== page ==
France SC, Rosel PE, Agenbroad JE, Mullineaux LS, Kocher TD.. DNA sequence variation of mitochondrial large-subunit rRNA provides support for a two-subclass organization of the Anthozoa (Cnidaria). Mol Mar Biol Biotechnol 5: 15-28
We have sequenced a portion of the mitochondrial 16S rRNA gene from 29 species of Anthozoa, representing six orders of the subclasses Ceriantipatharia, Hexacorallia, and Octocorallia, with the focus on deep-seamount corals (> 500-m depth). We have detected significant length variation in the gene, with homologous gene fragments ranging from 545 bp in a shallow-water scleractinian coral to 911 bp in a deep-sea antipatharian black coral. The aligned sequences were divided into five regions: three high-identity sequence blocks (HSBs) and two highly variable blocks of insertions/deletions (INDELs). Most of the length variation among species occurred as varying numbers of nucleotides in the two INDELs. Little or no intraspecific sequence variation was detected over spatial scales of up to approximately 150 km. Interspecific sequence variation was lowest among the octocorals and greatest among the ceriantipatharians. Our data indicate that the orders Ceriantharia and Antipatharia are highly divergent, and a phylogenetic reconstruction provides support for the two-subclass system of the class Anthozoa (Hexacorallia and Octocorallia).
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"Blakeslee, unpublished). Mitochondrial DNA was extracted from the snail's foot using a standard CTAB method (France et al., 1996). For L. littorea, a 624-bp fragment of the cytochrome b gene was amplified using primers and protocols from Blakeslee et al. (2008). "
[Show abstract][Hide abstract] ABSTRACT: AimFor over 80 years, the Maine baitworm trade has shipped live polychaete worms and packing algae ‘wormweed’ to distributors world-wide, while also consistently transferring a wide diversity and abundance of hitchhiking organisms of all life stages to numerous recipient communities. Here, we investigate this potent, yet underestimated, invasion vector using an important recipient region (the Mid-Atlantic) to examine the stepwise species transfer and survival along four stages of the vector.LocationMaine and Mid-Atlantic region (New Jersey, Delaware, Maryland, Virginia and North Carolina), USA.Methods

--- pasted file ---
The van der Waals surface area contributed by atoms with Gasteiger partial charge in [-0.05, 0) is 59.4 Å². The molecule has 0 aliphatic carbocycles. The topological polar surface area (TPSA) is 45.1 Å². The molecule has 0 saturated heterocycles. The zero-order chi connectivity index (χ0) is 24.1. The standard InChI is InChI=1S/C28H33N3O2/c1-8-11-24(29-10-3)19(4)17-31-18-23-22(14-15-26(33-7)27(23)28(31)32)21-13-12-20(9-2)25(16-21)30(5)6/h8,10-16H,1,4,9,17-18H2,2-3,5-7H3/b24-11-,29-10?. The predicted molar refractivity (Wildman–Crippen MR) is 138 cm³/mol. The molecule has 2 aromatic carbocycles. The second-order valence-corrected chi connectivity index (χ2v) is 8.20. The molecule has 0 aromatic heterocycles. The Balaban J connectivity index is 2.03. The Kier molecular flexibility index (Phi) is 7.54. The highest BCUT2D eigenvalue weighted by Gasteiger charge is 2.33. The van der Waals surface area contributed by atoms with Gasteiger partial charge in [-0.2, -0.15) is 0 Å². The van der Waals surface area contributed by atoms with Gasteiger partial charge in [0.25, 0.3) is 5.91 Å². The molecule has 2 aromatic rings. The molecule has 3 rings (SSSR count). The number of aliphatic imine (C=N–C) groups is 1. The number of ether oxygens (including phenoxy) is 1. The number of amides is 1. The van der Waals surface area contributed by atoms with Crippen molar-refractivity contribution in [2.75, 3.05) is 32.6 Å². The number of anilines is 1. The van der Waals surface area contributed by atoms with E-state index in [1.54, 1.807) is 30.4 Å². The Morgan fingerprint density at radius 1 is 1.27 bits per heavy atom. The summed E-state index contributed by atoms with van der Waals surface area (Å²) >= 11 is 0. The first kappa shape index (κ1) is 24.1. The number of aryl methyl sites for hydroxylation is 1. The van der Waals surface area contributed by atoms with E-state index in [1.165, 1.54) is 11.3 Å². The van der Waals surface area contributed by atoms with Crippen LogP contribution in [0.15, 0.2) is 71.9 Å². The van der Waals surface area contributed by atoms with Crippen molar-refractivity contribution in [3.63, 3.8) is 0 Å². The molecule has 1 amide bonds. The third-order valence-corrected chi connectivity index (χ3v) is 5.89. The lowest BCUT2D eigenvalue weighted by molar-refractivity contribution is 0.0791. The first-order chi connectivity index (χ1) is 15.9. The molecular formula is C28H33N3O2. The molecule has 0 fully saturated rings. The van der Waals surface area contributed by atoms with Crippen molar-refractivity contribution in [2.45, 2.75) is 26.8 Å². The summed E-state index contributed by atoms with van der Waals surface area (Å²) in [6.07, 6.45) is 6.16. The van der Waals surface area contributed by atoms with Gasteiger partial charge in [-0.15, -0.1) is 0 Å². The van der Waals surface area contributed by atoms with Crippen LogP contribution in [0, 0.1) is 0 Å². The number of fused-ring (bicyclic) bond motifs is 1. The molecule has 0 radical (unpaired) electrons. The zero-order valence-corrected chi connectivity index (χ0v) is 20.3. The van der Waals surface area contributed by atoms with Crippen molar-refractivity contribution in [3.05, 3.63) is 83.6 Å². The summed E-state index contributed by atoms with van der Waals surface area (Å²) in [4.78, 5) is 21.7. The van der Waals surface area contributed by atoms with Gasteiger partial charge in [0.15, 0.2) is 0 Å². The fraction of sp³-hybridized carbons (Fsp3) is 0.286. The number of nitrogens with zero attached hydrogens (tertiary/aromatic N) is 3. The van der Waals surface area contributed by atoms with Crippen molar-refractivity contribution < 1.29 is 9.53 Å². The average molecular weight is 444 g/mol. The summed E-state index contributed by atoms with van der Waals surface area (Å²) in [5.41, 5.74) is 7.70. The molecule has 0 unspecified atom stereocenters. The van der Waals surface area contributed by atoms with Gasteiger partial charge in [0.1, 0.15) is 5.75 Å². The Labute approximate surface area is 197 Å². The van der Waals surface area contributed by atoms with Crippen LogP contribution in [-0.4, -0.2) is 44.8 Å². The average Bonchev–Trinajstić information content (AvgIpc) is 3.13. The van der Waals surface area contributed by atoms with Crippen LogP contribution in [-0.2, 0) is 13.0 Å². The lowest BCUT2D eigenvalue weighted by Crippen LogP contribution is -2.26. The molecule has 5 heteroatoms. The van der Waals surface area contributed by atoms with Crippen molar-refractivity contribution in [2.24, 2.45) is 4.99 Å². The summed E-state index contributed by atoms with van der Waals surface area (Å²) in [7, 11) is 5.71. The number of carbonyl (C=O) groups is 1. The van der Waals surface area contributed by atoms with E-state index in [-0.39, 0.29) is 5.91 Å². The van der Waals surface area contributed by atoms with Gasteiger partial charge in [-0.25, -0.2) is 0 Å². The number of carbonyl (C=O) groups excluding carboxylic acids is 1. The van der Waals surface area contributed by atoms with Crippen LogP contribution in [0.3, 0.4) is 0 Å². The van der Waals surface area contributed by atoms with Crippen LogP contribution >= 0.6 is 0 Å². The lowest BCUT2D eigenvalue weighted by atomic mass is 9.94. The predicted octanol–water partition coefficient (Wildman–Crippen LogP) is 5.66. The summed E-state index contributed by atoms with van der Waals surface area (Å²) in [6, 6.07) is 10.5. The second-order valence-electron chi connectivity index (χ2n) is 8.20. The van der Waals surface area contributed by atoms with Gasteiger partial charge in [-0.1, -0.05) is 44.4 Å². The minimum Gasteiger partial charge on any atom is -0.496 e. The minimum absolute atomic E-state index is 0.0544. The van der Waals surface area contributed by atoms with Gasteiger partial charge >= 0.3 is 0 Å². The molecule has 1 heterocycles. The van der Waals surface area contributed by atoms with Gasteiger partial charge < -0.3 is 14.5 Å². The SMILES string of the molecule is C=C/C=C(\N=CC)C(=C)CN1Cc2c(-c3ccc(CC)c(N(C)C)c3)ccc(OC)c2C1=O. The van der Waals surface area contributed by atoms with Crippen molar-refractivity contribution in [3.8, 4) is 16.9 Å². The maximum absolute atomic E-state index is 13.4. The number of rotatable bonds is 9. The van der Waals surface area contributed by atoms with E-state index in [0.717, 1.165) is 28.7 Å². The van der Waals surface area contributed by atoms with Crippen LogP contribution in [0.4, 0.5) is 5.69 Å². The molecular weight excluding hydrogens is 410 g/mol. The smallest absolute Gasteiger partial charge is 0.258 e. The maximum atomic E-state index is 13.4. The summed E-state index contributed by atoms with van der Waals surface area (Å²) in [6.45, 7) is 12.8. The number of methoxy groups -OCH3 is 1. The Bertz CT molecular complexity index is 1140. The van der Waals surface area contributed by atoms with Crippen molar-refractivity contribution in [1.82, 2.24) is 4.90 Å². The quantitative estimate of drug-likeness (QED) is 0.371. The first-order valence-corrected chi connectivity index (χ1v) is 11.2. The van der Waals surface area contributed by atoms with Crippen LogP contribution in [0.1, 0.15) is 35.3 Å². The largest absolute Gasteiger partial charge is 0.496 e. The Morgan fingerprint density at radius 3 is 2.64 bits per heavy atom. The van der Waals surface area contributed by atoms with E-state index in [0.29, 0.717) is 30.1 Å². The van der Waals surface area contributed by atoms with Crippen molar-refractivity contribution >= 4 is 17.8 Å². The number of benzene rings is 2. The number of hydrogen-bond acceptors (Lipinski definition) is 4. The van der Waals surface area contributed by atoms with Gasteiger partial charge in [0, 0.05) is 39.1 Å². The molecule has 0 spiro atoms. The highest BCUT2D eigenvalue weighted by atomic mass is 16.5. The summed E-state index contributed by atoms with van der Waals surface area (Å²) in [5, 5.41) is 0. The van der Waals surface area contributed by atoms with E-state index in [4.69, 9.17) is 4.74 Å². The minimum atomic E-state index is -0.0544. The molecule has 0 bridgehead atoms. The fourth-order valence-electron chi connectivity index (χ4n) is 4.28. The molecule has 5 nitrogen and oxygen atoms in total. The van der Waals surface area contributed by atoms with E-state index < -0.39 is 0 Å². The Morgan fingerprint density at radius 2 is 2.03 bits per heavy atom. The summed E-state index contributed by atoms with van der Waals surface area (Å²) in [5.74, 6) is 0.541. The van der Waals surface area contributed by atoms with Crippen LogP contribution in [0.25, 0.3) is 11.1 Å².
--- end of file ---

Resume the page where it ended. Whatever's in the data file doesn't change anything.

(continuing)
We quantified taxonomic identities and abundances of organisms associated with packing algae at four stages along the vector pathway during summer 2011: (1) Maine source habitats; (2) bait boxes from Maine distributors; (3) bait boxes from distributors in five Mid-Atlantic States; and (4) bait bags from retailers in five Mid-Atlantic States. We also examined functional diversity based on significant physical and life history characteristics and assessed genetic diversity for two common hitchhiking snail species.ResultsWe identified 17,798 live macro-organisms across 58 taxa, including marine macro-invertebrates, macroalgae, vascular plants and semi-terrestrial or aquatic invertebrates, present in bait boxes and bags. In all measures of diversity and abundance, we observed decreases of live marine macro-invertebrates across sequential stages of the vector from source to recipient regions. Significant differences in community composition were also observed between stages and were driven by isopods (taxonomic diversity) and isopods, amphipods and some gastropods (functional diversity).Main conclusionsThe lack of management in the face of the sheer magnitude and diversity of organisms that are transported via the live marine bait trade underscores how this is an underappreciated vector that could be a considerable source of successful invasions globally.
Full-text · Article · Oct 2015 · Diversity and Distributions
"Although Reimer et al. (2004) and Sinniger et al. (2008) have shown that some species of the hexacorallian order Zoantharia can be distinguished by analyses of COI, generally for octocorals, COI sequences have low variability among species and genera, and this marker is considered more suitable for investigating higher-level (genus and higher) phylogenies. Msh1 is a mitochondrial region specific to octocorals and is considered to be a homolog of the prokaryote MutS gene (France et al., 1996; Berntson et al., 1999). Msh1 shows much more variability than COI, and is appropriate for more detailed phylogenetic investigations in many groups of octocorals (Sánchez et al., 2003b; Wirshing et al., 2005; McFadden et al., 2006b). "